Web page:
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Re: How to cope with nasty side effects of bind variable peeking

From: Charles Schultz <>
Date: Thu, 24 Aug 2006 15:54:56 -0500
Message-ID: <>

I have had a couple sidebars on a similar topic, and have come to some conclusions:
1) The end-users like plan stability. Sometimes even more than apparent run times. (not all the time, but in my limitted experience, a majority of the time)
2) Lots of things can upset plan stability, making some queries faster, other slower.
3) Among other things, the "peek-once-and-form-a-plan" idea helps stabilize the plans, even though you can get really unlucky.

The concept you describe is loosely implemented via shared cursors (I learned a lot looking at v$shared_cursors). You can find multiple plans for one sql_id just because.... because the bind metadata does not match, you have reached a roll limit (still do not know much about that one), or.... a few other things. So the actual functionality to support multiple hash plans for a given cursor is already there, but extending it to actually peek each bind variable on every parse is not quite - this would be close to the opposite of shared cursors. Still a lot of peeking and parsing going on.

From my point of view, it comes down to where your priorities are, and where your bottleneck is. If you are already overburderned with latch contention, peeking every bind variable is probably not the best thing in the world. However, if your end-users are micromanaging and want to squeeze every microsecond of performance out of the database engine, than maybe that is a good idea.

There have been some ideas proferred about how to reduce problematic situations where the first parse is not very representative of the rest of your queries. For instance, pre-parse specific queries for which you know might exhibit this behavior. You already mentioned outlines. In some ways, you just have to bite the bullet, I think.

We thought about turning off the peek function (_optim_peek_user_binds), especially in regards to optimizing our histograms (we are getting more proactive on that end). Histograms + peeking = headache.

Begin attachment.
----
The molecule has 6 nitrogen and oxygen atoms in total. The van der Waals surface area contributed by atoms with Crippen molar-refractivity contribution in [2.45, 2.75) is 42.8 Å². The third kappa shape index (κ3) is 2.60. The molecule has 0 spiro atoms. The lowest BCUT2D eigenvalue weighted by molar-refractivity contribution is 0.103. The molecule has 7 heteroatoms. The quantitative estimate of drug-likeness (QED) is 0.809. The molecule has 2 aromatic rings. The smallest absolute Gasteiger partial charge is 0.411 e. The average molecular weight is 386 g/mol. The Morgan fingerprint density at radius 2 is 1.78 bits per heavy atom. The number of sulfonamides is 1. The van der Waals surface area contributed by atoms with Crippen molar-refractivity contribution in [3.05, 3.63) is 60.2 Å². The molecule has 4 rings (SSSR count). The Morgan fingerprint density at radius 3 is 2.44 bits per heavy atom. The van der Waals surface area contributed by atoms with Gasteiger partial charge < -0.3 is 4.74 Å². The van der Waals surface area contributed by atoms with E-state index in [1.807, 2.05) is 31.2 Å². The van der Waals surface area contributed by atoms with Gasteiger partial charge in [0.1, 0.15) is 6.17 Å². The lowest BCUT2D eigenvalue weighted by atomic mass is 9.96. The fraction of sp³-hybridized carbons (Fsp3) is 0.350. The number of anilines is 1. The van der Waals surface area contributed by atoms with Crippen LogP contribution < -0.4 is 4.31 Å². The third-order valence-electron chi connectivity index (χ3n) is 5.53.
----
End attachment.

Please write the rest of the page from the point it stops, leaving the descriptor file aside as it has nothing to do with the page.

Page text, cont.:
Credit goes to Wolfgang Breitling, Christian Antogningi, John Kanagaraj, Joel Wittenmeyer and Jonathan Lewis (via his CBO book). All mistakes and misrepresentations are my own.

On 8/24/06, Allen, Brandon <> wrote:
> What if Oracle could evaluate the incoming bind variable values for a
> query and compare them to the bind values used at parse time for all
> previously cached versions of the same query and if they don't match, then
> the CBO peeks at the new bind variables and comes up with the best plan.
> If the new plan is different than the existing cached plan (quick check on
> plan_hash_value), then it loads it as a new child cursor, but if it's the
> same as the plan that was already loaded for the previous bind variables,
> then the new query just uses that plan. Oracle could store
> multiple bind_hash_values associated with a given plan and always do a
> comparison on new queries to determine which queries can use the existing
> cached plan(s) and which ones need to be optimized for a new set of
> variables.
> Anyone else think this would be a good idea?
> ------------------------------
> *From:* [mailto:
>] *On Behalf Of *Allen, Brandon
> *Sent:* Thursday, August 24, 2006 11:52 AM
> Ever since moving to 9i and 10g databases in the last couple years, the
> most common performance problem I see is queries that are optimized by the
> CBO based on one set of bind variables, but subsequently executed with a
> drastically different set of bind values, resulting in a terrible mismatch
> between the query and the execution plan . . .
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Charles Schultz

Received on Thu Aug 24 2006 - 15:54:56 CDT

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